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Tools, Tools Everywhere! Which SEO Tools Are Worth Your Time?
Ever wondered what tools are used by some of the best in the industry? Author and SEO expert Stephan Spencer shares his top free and premium SEO tools.
There are a huge number of search engine optimization (SEO) tools out there. Creating SEO tools has become a cottage industry, and there are many companies out there making their living by providing tools and data. It seems like a new tool gets launched almost weekly. So, how do you know which ones to use?
There are both free and paid tools, and you can spend a fortune every month licensing the paid ones. You can also spend a huge amount of time looking at these solutions, delving into reports, slicing and dicing the data they provide, and being overwhelmed by the sheer volume of data available, rather than working on the tasks that will actually improve your SEO and drive more organic traffic and conversions.
Which tools produce the best ROI for your time and money? Some of my favorite SEO tools are below.
For those just starting out in search engine optimization, there are many excellent free tools available to you. Some of these are tools I would consider the basic necessities for any website, whether you’re doing online marketing or not.
Google Search Console
Never heard of the Google Search Console? That’s OK — neither had anyone else before May 20, 2015, when Google officially rebranded Google Webmaster Tools as “Google Search Console.”
Google Search Console is really the basic free tool you must be using. It provides a wide range of tools for diagnosing issues on your site, and it’s used by everyone — from those just starting to consider search engine optimization to the most experienced technical SEO auditors.
Google Search Console allows you to not only diagnose the problems on your site but also to report the actions you have taken to solve some of those problems directly to Google so there is a clearer understanding between you two. Although there have been some criticisms of the limits to the data they provide as far as both depth of data and the amount of time data is retained (90 days for search traffic data) Google continues to add new features to the search console.
Many of you will already be familiar with some of the data that Google provides such as back link data, country targeting, indexation levels, keywords, crawl errors, crawl statistics, sitemaps, etc. some of the newer features Google has added are: fetch as Google, mobile usability, and search analytics.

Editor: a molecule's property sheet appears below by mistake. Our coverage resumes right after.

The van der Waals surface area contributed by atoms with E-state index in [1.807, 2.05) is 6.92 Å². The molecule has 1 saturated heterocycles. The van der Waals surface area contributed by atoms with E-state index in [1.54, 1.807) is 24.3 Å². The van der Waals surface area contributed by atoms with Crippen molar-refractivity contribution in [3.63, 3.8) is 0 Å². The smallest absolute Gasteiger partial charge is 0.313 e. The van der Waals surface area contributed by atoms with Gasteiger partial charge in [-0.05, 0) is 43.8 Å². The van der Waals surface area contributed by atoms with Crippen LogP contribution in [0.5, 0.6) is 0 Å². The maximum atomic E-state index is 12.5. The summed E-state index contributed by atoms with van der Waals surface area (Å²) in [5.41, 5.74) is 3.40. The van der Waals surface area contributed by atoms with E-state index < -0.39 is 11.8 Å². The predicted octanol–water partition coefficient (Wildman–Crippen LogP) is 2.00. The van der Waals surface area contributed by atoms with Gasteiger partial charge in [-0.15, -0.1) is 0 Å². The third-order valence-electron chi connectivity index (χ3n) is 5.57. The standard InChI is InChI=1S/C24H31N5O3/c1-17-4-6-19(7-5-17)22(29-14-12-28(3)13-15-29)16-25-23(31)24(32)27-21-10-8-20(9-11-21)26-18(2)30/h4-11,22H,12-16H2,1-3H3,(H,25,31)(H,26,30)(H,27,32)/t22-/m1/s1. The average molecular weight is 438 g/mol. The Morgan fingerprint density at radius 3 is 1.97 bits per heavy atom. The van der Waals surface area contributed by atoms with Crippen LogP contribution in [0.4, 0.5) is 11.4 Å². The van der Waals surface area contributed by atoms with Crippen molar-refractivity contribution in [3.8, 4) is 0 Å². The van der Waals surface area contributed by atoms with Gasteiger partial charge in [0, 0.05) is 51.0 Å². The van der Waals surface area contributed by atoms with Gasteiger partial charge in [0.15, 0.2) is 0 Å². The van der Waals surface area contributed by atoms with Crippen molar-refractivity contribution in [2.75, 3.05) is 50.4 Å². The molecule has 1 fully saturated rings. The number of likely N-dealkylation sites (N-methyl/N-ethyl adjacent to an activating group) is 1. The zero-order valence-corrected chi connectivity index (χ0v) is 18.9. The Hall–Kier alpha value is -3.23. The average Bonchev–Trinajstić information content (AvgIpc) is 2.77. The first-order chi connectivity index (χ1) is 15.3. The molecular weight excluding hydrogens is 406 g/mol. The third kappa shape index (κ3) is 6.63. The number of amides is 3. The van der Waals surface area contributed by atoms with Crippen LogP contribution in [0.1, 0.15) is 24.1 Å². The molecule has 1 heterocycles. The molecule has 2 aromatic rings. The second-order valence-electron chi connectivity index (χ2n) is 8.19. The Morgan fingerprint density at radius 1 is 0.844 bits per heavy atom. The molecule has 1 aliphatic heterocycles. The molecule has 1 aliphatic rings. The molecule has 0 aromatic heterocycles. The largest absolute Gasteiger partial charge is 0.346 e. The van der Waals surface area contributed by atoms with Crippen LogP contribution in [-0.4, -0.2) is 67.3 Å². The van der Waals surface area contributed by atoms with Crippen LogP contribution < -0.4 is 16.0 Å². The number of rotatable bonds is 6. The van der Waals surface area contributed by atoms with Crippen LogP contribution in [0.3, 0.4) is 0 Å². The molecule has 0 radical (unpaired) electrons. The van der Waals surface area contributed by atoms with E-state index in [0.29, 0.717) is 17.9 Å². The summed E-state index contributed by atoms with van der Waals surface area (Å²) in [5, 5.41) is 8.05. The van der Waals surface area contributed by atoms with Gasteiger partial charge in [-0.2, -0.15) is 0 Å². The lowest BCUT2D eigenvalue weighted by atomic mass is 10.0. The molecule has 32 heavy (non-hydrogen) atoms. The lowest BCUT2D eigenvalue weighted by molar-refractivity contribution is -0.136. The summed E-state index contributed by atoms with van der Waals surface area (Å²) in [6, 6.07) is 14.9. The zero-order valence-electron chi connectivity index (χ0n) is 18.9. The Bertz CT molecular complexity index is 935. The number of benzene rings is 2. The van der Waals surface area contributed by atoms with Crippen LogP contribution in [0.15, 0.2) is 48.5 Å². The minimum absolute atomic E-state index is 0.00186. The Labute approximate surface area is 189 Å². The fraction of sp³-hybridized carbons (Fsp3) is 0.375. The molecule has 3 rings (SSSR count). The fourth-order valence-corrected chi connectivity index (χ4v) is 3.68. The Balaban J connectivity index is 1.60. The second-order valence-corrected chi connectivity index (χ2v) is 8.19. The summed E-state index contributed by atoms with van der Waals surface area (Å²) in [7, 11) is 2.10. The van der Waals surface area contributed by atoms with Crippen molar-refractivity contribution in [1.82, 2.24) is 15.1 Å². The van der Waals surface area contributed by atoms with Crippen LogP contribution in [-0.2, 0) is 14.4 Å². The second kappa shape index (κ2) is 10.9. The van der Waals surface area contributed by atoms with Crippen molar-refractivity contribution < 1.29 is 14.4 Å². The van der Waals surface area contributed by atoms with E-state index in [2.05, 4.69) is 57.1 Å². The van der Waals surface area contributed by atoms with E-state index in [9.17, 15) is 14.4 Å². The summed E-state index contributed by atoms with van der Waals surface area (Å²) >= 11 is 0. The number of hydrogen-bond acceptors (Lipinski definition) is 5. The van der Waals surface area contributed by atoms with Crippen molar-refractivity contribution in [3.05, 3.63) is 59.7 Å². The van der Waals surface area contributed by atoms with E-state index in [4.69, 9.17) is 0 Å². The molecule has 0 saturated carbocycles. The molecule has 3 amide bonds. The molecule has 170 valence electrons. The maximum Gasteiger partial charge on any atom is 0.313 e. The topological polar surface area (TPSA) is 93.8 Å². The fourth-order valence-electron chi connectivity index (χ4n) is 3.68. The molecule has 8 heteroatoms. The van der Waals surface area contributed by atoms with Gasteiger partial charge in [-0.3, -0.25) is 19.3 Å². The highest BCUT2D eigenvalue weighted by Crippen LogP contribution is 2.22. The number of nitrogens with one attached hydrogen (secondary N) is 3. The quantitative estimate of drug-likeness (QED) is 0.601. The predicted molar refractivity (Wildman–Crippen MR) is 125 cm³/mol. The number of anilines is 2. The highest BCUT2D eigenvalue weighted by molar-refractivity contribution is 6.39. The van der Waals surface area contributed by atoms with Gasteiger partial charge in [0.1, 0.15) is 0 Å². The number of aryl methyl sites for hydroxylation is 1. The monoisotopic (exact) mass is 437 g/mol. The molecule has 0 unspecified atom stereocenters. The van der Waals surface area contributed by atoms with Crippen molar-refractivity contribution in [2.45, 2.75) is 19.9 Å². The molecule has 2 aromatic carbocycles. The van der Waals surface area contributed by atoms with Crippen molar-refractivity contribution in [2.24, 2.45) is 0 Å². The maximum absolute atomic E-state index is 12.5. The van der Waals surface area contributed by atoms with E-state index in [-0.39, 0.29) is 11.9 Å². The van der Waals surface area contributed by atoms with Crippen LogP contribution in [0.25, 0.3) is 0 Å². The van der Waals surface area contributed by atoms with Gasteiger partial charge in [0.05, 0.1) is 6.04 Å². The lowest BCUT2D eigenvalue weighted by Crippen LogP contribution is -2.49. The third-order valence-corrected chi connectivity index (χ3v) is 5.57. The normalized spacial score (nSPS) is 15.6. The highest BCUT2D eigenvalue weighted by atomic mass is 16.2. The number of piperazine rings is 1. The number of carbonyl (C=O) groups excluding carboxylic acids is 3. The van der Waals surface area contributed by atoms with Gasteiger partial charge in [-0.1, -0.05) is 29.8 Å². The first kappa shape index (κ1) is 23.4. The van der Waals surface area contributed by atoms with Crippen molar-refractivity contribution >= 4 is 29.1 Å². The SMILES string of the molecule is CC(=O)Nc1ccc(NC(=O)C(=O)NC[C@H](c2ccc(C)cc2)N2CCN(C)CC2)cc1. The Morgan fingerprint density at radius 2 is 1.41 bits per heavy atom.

- Mobile usability. As Google started taking the mobile usability into account toward a site’s mobile search rankings in April 2015, they began providing webmasters with data as to which of their pages were not mobile friendly and specific issues they had with each page.
- Search analytics. This is the new version of Google’s “search traffic” report. It adds additional data to what they used to report and makes it more obvious as to how to segment the data. Much of this data (though not all, such as “search queries”) is also available through Google Analytics. Google now offers the ability to look at Google organic search traffic from the perspective of the query which drove the visit, organic landing pages, country of origin, devices, search type (web, image, and video), and date range (up to the 90 day max) and see that data in terms of clicks, impressions, click through rate, or average ranking position.
Bing Webmaster Tools
Most site owners and webmasters will already have Google Search Console (Google Webmaster Tools) set up and verified for their site. Yet many neglect Bing Webmaster Tools.
This is definitely an oversight. Bing Webmaster Tools offers data on search traffic, site maps, keywords, links, URL parameters, crawl data, and robots.txt just like Google Webmaster Tools does — but it also provides more in-depth SEO improvement recommendations than Google.
Due to the incredible amount of data you can access with Screaming Frog’s spidering tool, it should be considered indispensable for anyone examining the technical SEO for a site.
Screaming Frog gives you a great deal of the data you need to do a technical audit of a website in one place. It gives you information such as duplicate content, server errors, canonical tags, meta robots tags, title tags, meta descriptions, and more. It also allows you to include or exclude URLs with specific strings of characters in them to either examine a very particular part of your site, or to keep the crawl manageable for very large sites.
While Screaming Frog offers a free option, that option limits the number of URLs you can crawl. If you do wish to purchase a license, you have basically an unlimited ability to crawl for only about $150 per year.
Again, just as with the Google Search Console, Google Analytics is a really one of the most basic tools you should already be using to optimize your site. If you aren’t using Google Analytics, get it set up as soon as possible!